Efforts by the Home Office to remedy the injustices suffered by people caught up in the Windrush scandal are ongoing. The Windrush compensation scheme has recently begun to issue award offers, and legislation underpinning the scheme has been introduced for the 2019-20 session. Some stakeholders remain dissatisfied with aspects of the Government's response to the scandal.Jump to full report >>
In late 2017 The Guardian newspaper began reporting stories of longstanding UK residents who were being wrongly classed as illegal immigrants and consequently, denied access to employment, healthcare and other services in the UK and targeted for removal.
The obstacles these individuals encountered trying to prove their status, and the dire implications for their lives in the UK, have come to be referred to as the ‘Windrush scandal’.
The overall number of people affected isn’t known. Attention initially focussed on people from Caribbean Commonwealth countries, particularly ‘Windrush children’ - people who came to the UK as children to join family members who had migrated post-WW2. But people from other countries have also been involved.
Whilst the Immigration Act 1971 provided that foreign nationals who were ‘ordinarily resident’ in the UK on 1 January 1973 (when the Act came into force) were deemed to have ‘settled’ status (i.e. Indefinite Leave to Remain), in practice many people have been living in the UK for decades without documentary proof of their immigration/nationality status.
This has become increasingly problematic for individuals as laws to detect and discourage illegal immigration have proliferated, particularly following the introduction of ‘hostile’ (also known as ‘compliant’) environment policies since 2010. These policies were aimed at tackling illegal immigration, by making it harder for people without legal status to access services and live undetected in the UK. But in practice some people who were lawfully resident in the UK but didn’t have documentary proof of their rights also became affected by the measures and found themselves denied healthcare, welfare benefits, pensions, housing and jobs.
In theory they could resolve their difficulties by applying to the Home Office for confirmation of their status. However, issues such as the significant application fee, and the amount of supporting evidence required by the Home Office, posed additional practical obstacles for some people.
The Home Office has acknowledged that it lost sight of this cohort of cases when designing and implementing broader immigration policies. Successive Home Secretaries have apologised for the “appalling” treatment that individuals have experienced, and vowed to put right the injustices that people affected by the scandal have suffered.
Under pressure to recognise the significance of the problem, in April 2018 the Home Office announced some measures it was taking to address the Windrush generation’s situation. These included:
Most of these workstreams are still in progress.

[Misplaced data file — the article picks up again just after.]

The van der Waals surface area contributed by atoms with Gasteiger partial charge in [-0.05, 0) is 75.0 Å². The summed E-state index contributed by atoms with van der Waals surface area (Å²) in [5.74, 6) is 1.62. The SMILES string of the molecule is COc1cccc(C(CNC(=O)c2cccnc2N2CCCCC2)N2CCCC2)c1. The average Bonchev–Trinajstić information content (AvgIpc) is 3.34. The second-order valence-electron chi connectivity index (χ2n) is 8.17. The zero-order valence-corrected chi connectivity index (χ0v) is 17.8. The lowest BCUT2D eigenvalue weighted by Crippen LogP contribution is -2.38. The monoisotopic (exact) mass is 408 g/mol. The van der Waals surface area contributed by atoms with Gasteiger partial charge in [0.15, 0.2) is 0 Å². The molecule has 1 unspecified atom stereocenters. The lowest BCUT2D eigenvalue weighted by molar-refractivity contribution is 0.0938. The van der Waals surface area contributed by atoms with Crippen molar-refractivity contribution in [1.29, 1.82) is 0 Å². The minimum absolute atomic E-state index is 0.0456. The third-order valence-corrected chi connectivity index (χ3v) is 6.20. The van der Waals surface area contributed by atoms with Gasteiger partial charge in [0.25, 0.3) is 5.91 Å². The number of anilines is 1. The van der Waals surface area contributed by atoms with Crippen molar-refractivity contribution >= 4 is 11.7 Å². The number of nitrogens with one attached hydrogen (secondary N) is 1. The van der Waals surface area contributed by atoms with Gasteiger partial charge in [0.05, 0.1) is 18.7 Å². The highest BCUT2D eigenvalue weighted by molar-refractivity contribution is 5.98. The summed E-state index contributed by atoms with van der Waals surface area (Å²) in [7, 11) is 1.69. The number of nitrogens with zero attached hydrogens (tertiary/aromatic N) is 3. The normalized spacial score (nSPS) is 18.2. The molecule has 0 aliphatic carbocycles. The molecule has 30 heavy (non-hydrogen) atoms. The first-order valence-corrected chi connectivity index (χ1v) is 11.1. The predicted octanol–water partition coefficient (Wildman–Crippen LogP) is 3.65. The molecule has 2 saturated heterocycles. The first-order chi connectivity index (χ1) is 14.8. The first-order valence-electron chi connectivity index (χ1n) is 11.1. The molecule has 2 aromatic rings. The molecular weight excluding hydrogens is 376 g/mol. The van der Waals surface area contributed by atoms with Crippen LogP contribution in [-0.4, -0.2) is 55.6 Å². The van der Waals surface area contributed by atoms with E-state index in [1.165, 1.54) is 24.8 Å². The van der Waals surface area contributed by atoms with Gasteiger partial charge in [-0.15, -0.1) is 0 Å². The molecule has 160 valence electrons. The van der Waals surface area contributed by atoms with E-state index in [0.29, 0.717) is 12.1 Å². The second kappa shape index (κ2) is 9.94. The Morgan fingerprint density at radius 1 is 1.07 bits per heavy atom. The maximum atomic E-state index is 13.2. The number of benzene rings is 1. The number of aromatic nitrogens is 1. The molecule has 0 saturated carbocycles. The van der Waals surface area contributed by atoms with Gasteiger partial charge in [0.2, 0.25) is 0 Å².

The time-limited compensation scheme was launched in April 2019. All claims received on or before 2 April 2021 will be considered by the Home Office. There is a six-month grace period (until 2 October 2021) for claims received after that date. But this will only cater for claims considered by the Home Office to involve exceptional circumstances.
The Windrush Compensation Scheme (Expenditure) Bill was introduced to the House on 8 January 2020. Its purpose is to give Parliamentary authorisation for expenditure under the scheme.
The Government’s response to the Windrush scandal continues to be controversial.
Stakeholders have complained of delays in resolving cases referred to the Taskforce and in establishing the compensation scheme and an interim hardship fund. In a couple of cases people have died before their cases and claims for compensation were resolved.
Although there was an extensive consultation on the design of the compensation scheme, the final arrangements have been heavily criticised. Objections have been raised against the restrictions on the types of losses that individuals can claim for, and the limits on the amount of compensation that can be awarded for certain categories of loss. The Opposition has also objected to the arrangements for reviewing compensation offers as insufficient.
The Home Office’s role in the Windrush scandal and the adequacy of its response has been heavily criticised by the National Audit Office, and several parliamentary Committees.
The ‘Windrush Lessons Learned Review’, which is being led by Wendy Williams, HM Inspector of Constabulary and Fire and Rescue Services, has not yet been published but is expected imminently.
Observers have identified other groups of people living in the UK who are facing similar difficulties in securing or documenting their status, or might do in the future, as a result of Home Office policy and practice. Specific concerns have been raised about people living in the UK with rights under EU law, undocumented children, and Chagos Islanders. The Home Office has rejected the comparisons.